Thanks to 5G, the merger of T-Mobile and Sprint may actually lower plan prices
by Daniel Petrov / May 30, 2018, 8:33 AM
Let's face it, 5G will be awesome, at least as awesome as the move from 3G to LTE, if not more. It will allow faster connections, way more devices on a tower, and lower the latency to a high-chase game streaming level. Not only that, but analyst Joe Madden has plied us with charts and graphs that say 5G will lower the price per GB of data drastically, to the extent that any anti-trust and monopolistic pricing worries regarding the merger of Sprint and T-Mobile, will be more than offset in savings when the new 5G networks are up and operational.
He also gives plenty of examples with countries like Korea or Japan, that have only three major carriers, and still have more to show for it than others with four or more major carriers, like Germany, for instance. Granted, the average monthly outlay for a user (ARPU) in Korea is $32, and in Japan $41, while Germans make do with $15-$20 ARPU, but at the same time they consume 2-4 times less data per month on average, and 5G is still a distant pipe dream for German subscribers, while Korea and Japan are rolling out those networks as we speak.
Thus, the analyst's conclusion is that the Sprint and T-Mobile merger is unlikely to affect plan prices negatively in the longer run, and we'll probably even have much more GB per month for the same prices we are paying now, to the extent that a lot of folks might ditch their broadband home connection once 5G kicks in.
Posts: 34; Member since: Aug 31, 2017
What merger ? this is going to be rejected. It was already stated to be such
posted on May 30, 2018, 8:59 AM 0
Posts: 555; Member since: Dec 26, 2008
it's going to go through, cannot wait.
posted on May 30, 2018, 9:07 AM 3
Posts: 1275; Member since: Aug 31, 2016
Wasn't LTE supposed to make unlimited and unthrottled data plans a reality? It never happened and 5G won't really change anything for consumers. Only carriers will benefit from being able to service more devices for the same cost as before.
posted on May 30, 2018, 11:54 AM 0
Posts: 96; Member since: Dec 26, 2011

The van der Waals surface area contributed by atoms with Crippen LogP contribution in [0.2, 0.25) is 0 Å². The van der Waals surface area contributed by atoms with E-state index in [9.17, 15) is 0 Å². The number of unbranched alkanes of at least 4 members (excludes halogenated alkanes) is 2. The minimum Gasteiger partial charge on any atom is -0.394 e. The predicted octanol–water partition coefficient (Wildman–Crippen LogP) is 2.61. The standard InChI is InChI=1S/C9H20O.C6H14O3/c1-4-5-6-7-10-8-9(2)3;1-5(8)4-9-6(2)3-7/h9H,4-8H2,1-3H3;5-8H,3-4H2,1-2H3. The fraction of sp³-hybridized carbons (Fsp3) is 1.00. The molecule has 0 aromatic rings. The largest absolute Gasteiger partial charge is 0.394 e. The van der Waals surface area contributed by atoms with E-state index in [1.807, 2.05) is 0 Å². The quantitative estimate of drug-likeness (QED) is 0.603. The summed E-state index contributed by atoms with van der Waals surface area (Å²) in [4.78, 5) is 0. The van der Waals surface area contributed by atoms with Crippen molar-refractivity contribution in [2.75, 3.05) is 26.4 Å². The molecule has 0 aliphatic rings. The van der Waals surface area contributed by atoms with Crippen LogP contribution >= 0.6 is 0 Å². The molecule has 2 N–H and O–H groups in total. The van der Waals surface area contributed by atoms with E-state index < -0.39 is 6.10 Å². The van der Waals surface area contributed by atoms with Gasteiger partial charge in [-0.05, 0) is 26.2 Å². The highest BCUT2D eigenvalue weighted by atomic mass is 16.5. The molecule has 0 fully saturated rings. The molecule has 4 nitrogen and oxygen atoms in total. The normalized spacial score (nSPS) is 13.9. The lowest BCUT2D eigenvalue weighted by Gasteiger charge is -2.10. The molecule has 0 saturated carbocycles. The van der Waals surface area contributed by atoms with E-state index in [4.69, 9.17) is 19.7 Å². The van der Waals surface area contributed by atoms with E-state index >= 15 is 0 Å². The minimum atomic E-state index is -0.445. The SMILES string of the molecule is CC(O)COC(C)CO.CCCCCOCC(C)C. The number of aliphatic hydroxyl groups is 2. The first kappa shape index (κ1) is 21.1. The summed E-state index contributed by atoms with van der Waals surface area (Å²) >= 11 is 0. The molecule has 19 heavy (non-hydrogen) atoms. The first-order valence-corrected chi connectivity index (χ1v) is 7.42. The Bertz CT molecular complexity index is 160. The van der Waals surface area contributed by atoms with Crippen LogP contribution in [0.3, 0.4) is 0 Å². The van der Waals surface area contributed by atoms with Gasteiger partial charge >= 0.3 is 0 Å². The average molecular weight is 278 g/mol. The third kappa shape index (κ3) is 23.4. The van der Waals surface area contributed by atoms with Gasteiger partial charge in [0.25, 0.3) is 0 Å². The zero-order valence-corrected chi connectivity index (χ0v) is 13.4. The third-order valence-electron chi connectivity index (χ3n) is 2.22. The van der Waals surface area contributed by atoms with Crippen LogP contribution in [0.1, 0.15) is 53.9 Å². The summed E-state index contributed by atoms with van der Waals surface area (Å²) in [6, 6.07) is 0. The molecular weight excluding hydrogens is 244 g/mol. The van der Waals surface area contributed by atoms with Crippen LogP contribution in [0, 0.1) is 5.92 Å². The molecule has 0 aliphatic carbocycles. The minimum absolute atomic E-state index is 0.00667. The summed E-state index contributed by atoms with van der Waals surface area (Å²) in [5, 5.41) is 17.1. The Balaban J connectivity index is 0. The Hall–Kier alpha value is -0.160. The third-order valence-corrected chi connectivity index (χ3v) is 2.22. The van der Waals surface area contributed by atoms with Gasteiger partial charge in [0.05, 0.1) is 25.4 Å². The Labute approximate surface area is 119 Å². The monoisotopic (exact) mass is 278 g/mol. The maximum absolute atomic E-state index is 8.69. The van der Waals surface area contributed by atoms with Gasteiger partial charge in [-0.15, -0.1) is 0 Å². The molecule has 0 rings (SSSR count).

In what universe does a company end up charging less if it costs them less to "produce" the goods?
posted on May 30, 2018, 11:59 AM 0
Posts: 5; Member since: Dec 07, 2015
This is a pretty disingenuous argument that is really based upon the premise that the only way that the U.S. will have 5G is to allow this merger. We're going to have 5G anyway. Why? Because the carriers already said that they're going to roll it out. They know that they really have to deploy it in the name of competition. Four carriers offering 5G is better than three carriers offering 5G because prices will undoubtedly be lower because of competition.
posted on May 30, 2018, 12:13 PM 0
Posts: 601; Member since: Jan 11, 2010
When 4G debuted we were still lugging around early IPhones, Motorola Droids and Blackberries. If I am not mistaken the first 4G phone was debuted by Sprint and was an HTC. Given the time period and how fast tech has changed. I think based on tech at the time we just didn't imagine how much we would progress in almost a decade. I think now we have a better understanding of what our possible tech needs will be in the next decade and can better forecast then the previous decade. Then again this has been an argument in tech for ages. I remember people saying 128MB of RAM will be more then enough. Only time will tell.
posted on May 30, 2018, 1:09 PM 2
Posts: 179; Member since: May 10, 2018
The "so called" 4G HTC phone on sprint was the Evo. WiMax wasn't true 4G. I had that model, fast, yes, but WiMax was doa.
posted on May 30, 2018, 6:24 PM 0
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